BRUSSELS, May 11, 2016 /PRNewswire/
A meeting was held between Dr Vytenis Andriukaitis, Commissioner of Health & Food Safety and well established and respected scientists (Prof. Sir Colin Berry, Prof. Alan Boobis, Prof. Wolfgang Dekant, Prof. Daniel Dietrich, Prof. Helmut Greim, Prof. Pat Heslop-Harrison and Prof. Richard Sharpe) in the fields of human risk assessment and endocrine active compounds (“endocrine disrupting chemicals” or EDCs). Amongst the topics discussed by the group was how the presentation of the issue of EDCs to the public and to the Commission by some scientists has been deliberately selective and has proposed courses of action that: (1) are not supported by a robust scientific evidence base, and (2) run counter to the huge database and detailed understanding of the therapeutic effects of (endocrine active) hormones in human patients. The group emphasized that management of EDCs should be based on robust scientific evidence, as is common to all legal procedures (e.g. criminal law).
In discussion, the concern was raised that public perceptions about EDCs are currently dominated by certain scientists, NGOs and well-funded pressure groups, who categorically assert that EDCs contribute to human cancer, reproductive disorders, obesity and type 2 diabetes. The reality is that there is no robust, consistent scientific evidence to support such a dogmatic stance, and indeed most of the robust evidence points in the opposite direction. The group highlighted that the current level of knowledge about EDC and hormone action is such that it allows scientists and the regulatory bodies to identify compounds with potential endocrine activity and to address their potential to cause harm to humans or to the environment via well-established processes.
Pressure groups have advocated that EDCs should be treated as a “special case” when considering their potential to do harm, on the basis that EDCs (and hormones in general) can have unexpected effects at low level exposures and that they do not have thresholds of effect, with the result that their exposure-response curves are non-monotonic. The reality is that these assumptions are not supported by robust (i.e. reproducible) scientific data and are unlikely to occur in humans, because there is extensive knowledge on the human effects of endocrine active substances from the speciality of clinical endocrinology. Endocrine disorders, extending from diabetes through Graves disease to osteoporosis, that result from hormone levels that are too high or too low are managed by treatment with endocrine-active compounds, which has built a huge level of understanding of the relationships between levels of exposure and resulting health effects in humans. For all of these hormone-mediated functions in humans, thresholds are observed, there are no non-monotonic exposure response curves and no ‘unexpected’ effects at low-level exposures.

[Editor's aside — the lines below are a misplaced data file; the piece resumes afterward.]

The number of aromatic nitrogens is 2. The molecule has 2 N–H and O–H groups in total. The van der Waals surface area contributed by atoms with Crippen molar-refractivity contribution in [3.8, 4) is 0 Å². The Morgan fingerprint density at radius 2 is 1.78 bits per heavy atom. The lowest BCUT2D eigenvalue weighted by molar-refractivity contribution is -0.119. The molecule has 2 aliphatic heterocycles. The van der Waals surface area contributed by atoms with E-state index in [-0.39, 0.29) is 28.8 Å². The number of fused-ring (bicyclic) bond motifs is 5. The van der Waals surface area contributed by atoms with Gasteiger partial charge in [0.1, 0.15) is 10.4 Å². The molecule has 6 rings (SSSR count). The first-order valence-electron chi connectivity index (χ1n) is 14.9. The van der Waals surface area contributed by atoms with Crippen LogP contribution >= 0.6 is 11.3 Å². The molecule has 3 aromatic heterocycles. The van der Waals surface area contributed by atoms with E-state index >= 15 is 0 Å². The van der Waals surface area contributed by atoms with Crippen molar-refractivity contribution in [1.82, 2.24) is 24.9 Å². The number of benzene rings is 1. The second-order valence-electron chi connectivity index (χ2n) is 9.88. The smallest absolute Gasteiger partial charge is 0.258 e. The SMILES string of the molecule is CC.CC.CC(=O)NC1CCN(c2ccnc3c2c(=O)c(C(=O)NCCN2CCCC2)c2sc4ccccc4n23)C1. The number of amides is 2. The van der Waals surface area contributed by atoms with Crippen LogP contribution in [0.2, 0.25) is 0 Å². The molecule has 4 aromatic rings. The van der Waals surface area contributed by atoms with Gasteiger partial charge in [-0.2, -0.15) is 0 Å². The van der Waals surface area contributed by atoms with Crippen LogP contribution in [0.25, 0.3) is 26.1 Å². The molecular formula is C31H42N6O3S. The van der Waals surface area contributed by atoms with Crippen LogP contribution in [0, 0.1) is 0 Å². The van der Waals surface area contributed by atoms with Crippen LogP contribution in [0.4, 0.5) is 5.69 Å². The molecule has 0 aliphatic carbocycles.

In the recent consensus document regarding EDCs developed at the BfR in Berlin (April 12-13, 2016; seehttp://www.bfr.bund.de/en/home.html) it was emphasized that identification of EDCs is only the first step in the risk assessment of EDCs, but that potency and consideration of likely human exposure are necessary for any adequate evaluation of the human or environmental effects of EDCs. As EDCs comprise both natural and synthetic (i.e. manufactured) compounds, sugar in our foods which, when ingested will immediately trigger the release of the hormone insulin, will, if the opinion of some observers is consistently applied, have to be identified as an EDC and be subject to potential regulation. The natural component of sweet mustard (bisphenol F), that has nearly identical endocrine mediated activities as the bisphenol A that was banned from certain uses in France and Germany, would also have to be subject to restriction as would the many estrogenic chemicals present in many plants and vegetables (and presumably thus the plants themselves). This would clearly be nonsensical.
In view of the conclusions reported in the thoughtful consensus document (http://www.bfr.bund.de/en/home.html) and the importance of potency and human exposures in assessing the effects of EDCs, the scientists who met Commissioner Andriukaitis are confident that the current regulatory criteria for all potential EDCs can be developed by the Commission with the input of experienced toxicologists, endocrinologists and risk assessment professionals to enable the safe use of many compounds in a range of applications. In so doing, this will be achieved in a manner that ensures protection of human health and the environment, whilst maintaining the sustainability and competitiveness of the European economy.
From: Concerned Toxicologists for Better Science and Regulation
Prof. Daniel Dietrich, +49-7531-883518, Daniel.Dietrich@uni-konsanz.de, University of Konstanz; Germany
Prof. Helmut Greim, +49-8161-715600, firstname.lastname@example.org, TU Munich, Germany
Prof. Alan Boobis, +44-(0)20-7594-6806, email@example.com, Imperial College London, UK
Prof. Richard Sharp, +44-(0)131-242-6387, firstname.lastname@example.org, University of Edinburgh, UK
For environmental and genetic perspective, contact Prof. Pat Heslop-Harrison +44(0) 7413 292 754 email@example.com University of Leicester, UK
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